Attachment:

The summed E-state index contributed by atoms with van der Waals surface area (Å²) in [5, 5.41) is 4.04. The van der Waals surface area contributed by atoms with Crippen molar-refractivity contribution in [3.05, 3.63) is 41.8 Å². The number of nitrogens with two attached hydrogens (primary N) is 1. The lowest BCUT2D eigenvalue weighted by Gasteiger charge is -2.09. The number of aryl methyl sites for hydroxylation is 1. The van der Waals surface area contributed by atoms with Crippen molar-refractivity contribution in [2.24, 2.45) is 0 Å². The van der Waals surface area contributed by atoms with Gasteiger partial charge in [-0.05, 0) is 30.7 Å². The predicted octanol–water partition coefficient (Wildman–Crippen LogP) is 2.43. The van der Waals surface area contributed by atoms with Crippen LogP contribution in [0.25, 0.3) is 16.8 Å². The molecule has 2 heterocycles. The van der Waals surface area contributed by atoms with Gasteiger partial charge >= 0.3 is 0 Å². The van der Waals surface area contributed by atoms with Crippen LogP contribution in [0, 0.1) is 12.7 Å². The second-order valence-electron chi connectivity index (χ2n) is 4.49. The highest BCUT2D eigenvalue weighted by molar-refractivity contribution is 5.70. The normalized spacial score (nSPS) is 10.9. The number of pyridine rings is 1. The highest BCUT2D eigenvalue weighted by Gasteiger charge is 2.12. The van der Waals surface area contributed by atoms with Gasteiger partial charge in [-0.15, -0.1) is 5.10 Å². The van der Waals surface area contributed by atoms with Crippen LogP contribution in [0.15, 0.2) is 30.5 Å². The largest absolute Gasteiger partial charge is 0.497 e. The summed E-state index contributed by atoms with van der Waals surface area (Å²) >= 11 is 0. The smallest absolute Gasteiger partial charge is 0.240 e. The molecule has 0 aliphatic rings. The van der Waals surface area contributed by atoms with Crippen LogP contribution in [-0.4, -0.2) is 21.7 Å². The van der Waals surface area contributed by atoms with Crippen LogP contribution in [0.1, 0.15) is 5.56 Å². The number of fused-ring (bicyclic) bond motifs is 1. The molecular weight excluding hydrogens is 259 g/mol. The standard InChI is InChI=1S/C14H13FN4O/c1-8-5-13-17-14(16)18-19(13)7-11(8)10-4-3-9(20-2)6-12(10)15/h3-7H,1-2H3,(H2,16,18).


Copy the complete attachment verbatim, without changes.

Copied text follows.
The summed E-state index contributed by atoms with van der Waals surface area (Å²) in [5, 5.41) is 4.04. The van der Waals surface area contributed by atoms with Crippen molar-refractivity contribution in [3.05, 3.63) is 41.8 Å². The number of nitrogens with two attached hydrogens (primary N) is 1. The lowest BCUT2D eigenvalue weighted by Gasteiger charge is -2.09. The number of aryl methyl sites for hydroxylation is 1. The van der Waals surface area contributed by atoms with Crippen molar-refractivity contribution in [2.24, 2.45) is 0 Å². The van der Waals surface area contributed by atoms with Gasteiger partial charge in [-0.05, 0) is 30.7 Å². The predicted octanol–water partition coefficient (Wildman–Crippen LogP) is 2.43. The van der Waals surface area contributed by atoms with Crippen LogP contribution in [0.25, 0.3) is 16.8 Å². The molecule has 2 heterocycles. The van der Waals surface area contributed by atoms with Gasteiger partial charge >= 0.3 is 0 Å². The van der Waals surface area contributed by atoms with Crippen LogP contribution in [0, 0.1) is 12.7 Å². The second-order valence-electron chi connectivity index (χ2n) is 4.49. The highest BCUT2D eigenvalue weighted by molar-refractivity contribution is 5.70. The normalized spacial score (nSPS) is 10.9. The number of pyridine rings is 1. The highest BCUT2D eigenvalue weighted by Gasteiger charge is 2.12. The van der Waals surface area contributed by atoms with Gasteiger partial charge in [-0.15, -0.1) is 5.10 Å². The van der Waals surface area contributed by atoms with Crippen LogP contribution in [0.15, 0.2) is 30.5 Å². The largest absolute Gasteiger partial charge is 0.497 e. The summed E-state index contributed by atoms with van der Waals surface area (Å²) >= 11 is 0. The smallest absolute Gasteiger partial charge is 0.240 e. The molecule has 0 aliphatic rings. The van der Waals surface area contributed by atoms with Crippen LogP contribution in [-0.4, -0.2) is 21.7 Å². The van der Waals surface area contributed by atoms with Crippen LogP contribution in [0.1, 0.15) is 5.56 Å². The number of fused-ring (bicyclic) bond motifs is 1. The molecular weight excluding hydrogens is 259 g/mol. The standard InChI is InChI=1S/C14H13FN4O/c1-8-5-13-17-14(16)18-19(13)7-11(8)10-4-3-9(20-2)6-12(10)15/h3-7H,1-2H3,(H2,16,18).